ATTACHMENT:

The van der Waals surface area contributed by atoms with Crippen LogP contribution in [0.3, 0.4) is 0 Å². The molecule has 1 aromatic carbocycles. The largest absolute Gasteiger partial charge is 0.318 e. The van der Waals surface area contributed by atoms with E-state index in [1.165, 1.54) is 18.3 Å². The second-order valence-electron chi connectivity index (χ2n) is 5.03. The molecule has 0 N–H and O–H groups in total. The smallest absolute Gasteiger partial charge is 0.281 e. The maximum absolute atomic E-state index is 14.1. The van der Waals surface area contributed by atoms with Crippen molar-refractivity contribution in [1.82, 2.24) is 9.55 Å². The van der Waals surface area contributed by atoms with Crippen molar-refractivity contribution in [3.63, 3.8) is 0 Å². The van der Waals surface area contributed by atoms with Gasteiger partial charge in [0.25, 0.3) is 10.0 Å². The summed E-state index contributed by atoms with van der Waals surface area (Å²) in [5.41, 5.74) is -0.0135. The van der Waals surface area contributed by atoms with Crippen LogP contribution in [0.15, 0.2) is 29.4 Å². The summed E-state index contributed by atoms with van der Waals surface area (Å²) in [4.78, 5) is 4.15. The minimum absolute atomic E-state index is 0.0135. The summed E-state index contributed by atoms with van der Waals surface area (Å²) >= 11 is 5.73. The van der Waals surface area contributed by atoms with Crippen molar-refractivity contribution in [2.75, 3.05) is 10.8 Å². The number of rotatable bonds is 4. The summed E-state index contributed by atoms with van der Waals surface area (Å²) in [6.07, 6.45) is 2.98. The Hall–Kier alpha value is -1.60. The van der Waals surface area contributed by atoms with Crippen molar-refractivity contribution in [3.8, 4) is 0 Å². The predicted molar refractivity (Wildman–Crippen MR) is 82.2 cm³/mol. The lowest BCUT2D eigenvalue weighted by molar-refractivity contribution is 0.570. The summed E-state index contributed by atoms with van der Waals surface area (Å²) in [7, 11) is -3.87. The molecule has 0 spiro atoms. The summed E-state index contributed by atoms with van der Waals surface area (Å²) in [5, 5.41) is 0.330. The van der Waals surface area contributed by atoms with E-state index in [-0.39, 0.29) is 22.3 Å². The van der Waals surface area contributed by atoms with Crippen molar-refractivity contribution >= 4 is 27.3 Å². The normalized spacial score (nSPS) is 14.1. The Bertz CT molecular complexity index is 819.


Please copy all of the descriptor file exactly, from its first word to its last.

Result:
The van der Waals surface area contributed by atoms with Crippen LogP contribution in [0.3, 0.4) is 0 Å². The molecule has 1 aromatic carbocycles. The largest absolute Gasteiger partial charge is 0.318 e. The van der Waals surface area contributed by atoms with E-state index in [1.165, 1.54) is 18.3 Å². The second-order valence-electron chi connectivity index (χ2n) is 5.03. The molecule has 0 N–H and O–H groups in total. The smallest absolute Gasteiger partial charge is 0.281 e. The maximum absolute atomic E-state index is 14.1. The van der Waals surface area contributed by atoms with Crippen molar-refractivity contribution in [1.82, 2.24) is 9.55 Å². The van der Waals surface area contributed by atoms with Crippen molar-refractivity contribution in [3.63, 3.8) is 0 Å². The van der Waals surface area contributed by atoms with Gasteiger partial charge in [0.25, 0.3) is 10.0 Å². The summed E-state index contributed by atoms with van der Waals surface area (Å²) in [5.41, 5.74) is -0.0135. The van der Waals surface area contributed by atoms with Crippen LogP contribution in [0.15, 0.2) is 29.4 Å². The summed E-state index contributed by atoms with van der Waals surface area (Å²) in [4.78, 5) is 4.15. The minimum absolute atomic E-state index is 0.0135. The summed E-state index contributed by atoms with van der Waals surface area (Å²) >= 11 is 5.73. The van der Waals surface area contributed by atoms with Crippen molar-refractivity contribution in [2.75, 3.05) is 10.8 Å². The number of rotatable bonds is 4. The summed E-state index contributed by atoms with van der Waals surface area (Å²) in [6.07, 6.45) is 2.98. The Hall–Kier alpha value is -1.60. The van der Waals surface area contributed by atoms with Crippen molar-refractivity contribution in [3.8, 4) is 0 Å². The predicted molar refractivity (Wildman–Crippen MR) is 82.2 cm³/mol. The lowest BCUT2D eigenvalue weighted by molar-refractivity contribution is 0.570. The summed E-state index contributed by atoms with van der Waals surface area (Å²) in [7, 11) is -3.87. The molecule has 0 spiro atoms. The summed E-state index contributed by atoms with van der Waals surface area (Å²) in [5, 5.41) is 0.330. The van der Waals surface area contributed by atoms with E-state index in [-0.39, 0.29) is 22.3 Å². The van der Waals surface area contributed by atoms with Crippen molar-refractivity contribution >= 4 is 27.3 Å². The normalized spacial score (nSPS) is 14.1. The Bertz CT molecular complexity index is 819.